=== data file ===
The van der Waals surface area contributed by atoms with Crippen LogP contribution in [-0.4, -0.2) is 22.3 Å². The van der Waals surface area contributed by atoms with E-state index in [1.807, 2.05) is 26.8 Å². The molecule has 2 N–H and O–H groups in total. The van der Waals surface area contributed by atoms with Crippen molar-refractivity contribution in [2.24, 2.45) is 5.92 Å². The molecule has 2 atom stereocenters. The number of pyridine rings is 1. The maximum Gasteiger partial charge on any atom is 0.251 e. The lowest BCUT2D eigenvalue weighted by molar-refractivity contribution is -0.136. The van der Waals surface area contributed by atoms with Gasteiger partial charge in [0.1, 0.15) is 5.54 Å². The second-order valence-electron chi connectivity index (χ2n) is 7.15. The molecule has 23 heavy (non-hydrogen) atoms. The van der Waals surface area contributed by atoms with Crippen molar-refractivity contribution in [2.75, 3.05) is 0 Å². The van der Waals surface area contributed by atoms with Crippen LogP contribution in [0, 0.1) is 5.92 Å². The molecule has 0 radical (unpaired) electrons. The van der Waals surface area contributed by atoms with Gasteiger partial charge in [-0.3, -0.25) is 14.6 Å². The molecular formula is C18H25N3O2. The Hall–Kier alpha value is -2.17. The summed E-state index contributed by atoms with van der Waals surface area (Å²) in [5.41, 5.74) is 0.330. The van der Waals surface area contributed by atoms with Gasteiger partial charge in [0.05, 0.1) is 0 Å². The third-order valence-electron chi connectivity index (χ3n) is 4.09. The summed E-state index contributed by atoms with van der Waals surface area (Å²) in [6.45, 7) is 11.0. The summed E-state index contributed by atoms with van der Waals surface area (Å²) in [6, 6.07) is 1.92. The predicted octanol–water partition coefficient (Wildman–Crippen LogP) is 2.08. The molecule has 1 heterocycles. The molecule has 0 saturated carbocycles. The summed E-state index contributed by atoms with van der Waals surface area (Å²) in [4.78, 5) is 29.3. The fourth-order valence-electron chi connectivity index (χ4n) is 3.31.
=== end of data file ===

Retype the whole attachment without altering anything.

The van der Waals surface area contributed by atoms with Crippen LogP contribution in [-0.4, -0.2) is 22.3 Å². The van der Waals surface area contributed by atoms with E-state index in [1.807, 2.05) is 26.8 Å². The molecule has 2 N–H and O–H groups in total. The van der Waals surface area contributed by atoms with Crippen molar-refractivity contribution in [2.24, 2.45) is 5.92 Å². The molecule has 2 atom stereocenters. The number of pyridine rings is 1. The maximum Gasteiger partial charge on any atom is 0.251 e. The lowest BCUT2D eigenvalue weighted by molar-refractivity contribution is -0.136. The van der Waals surface area contributed by atoms with Gasteiger partial charge in [0.1, 0.15) is 5.54 Å². The second-order valence-electron chi connectivity index (χ2n) is 7.15. The molecule has 23 heavy (non-hydrogen) atoms. The van der Waals surface area contributed by atoms with Crippen molar-refractivity contribution in [2.75, 3.05) is 0 Å². The van der Waals surface area contributed by atoms with Crippen LogP contribution in [0, 0.1) is 5.92 Å². The molecule has 0 radical (unpaired) electrons. The van der Waals surface area contributed by atoms with Gasteiger partial charge in [-0.3, -0.25) is 14.6 Å². The molecular formula is C18H25N3O2. The Hall–Kier alpha value is -2.17. The summed E-state index contributed by atoms with van der Waals surface area (Å²) in [5.41, 5.74) is 0.330. The van der Waals surface area contributed by atoms with Gasteiger partial charge in [0.05, 0.1) is 0 Å². The third-order valence-electron chi connectivity index (χ3n) is 4.09. The summed E-state index contributed by atoms with van der Waals surface area (Å²) in [6.45, 7) is 11.0. The summed E-state index contributed by atoms with van der Waals surface area (Å²) in [6, 6.07) is 1.92. The predicted octanol–water partition coefficient (Wildman–Crippen LogP) is 2.08. The molecule has 1 heterocycles. The molecule has 0 saturated carbocycles. The summed E-state index contributed by atoms with van der Waals surface area (Å²) in [4.78, 5) is 29.3. The fourth-order valence-electron chi connectivity index (χ4n) is 3.31.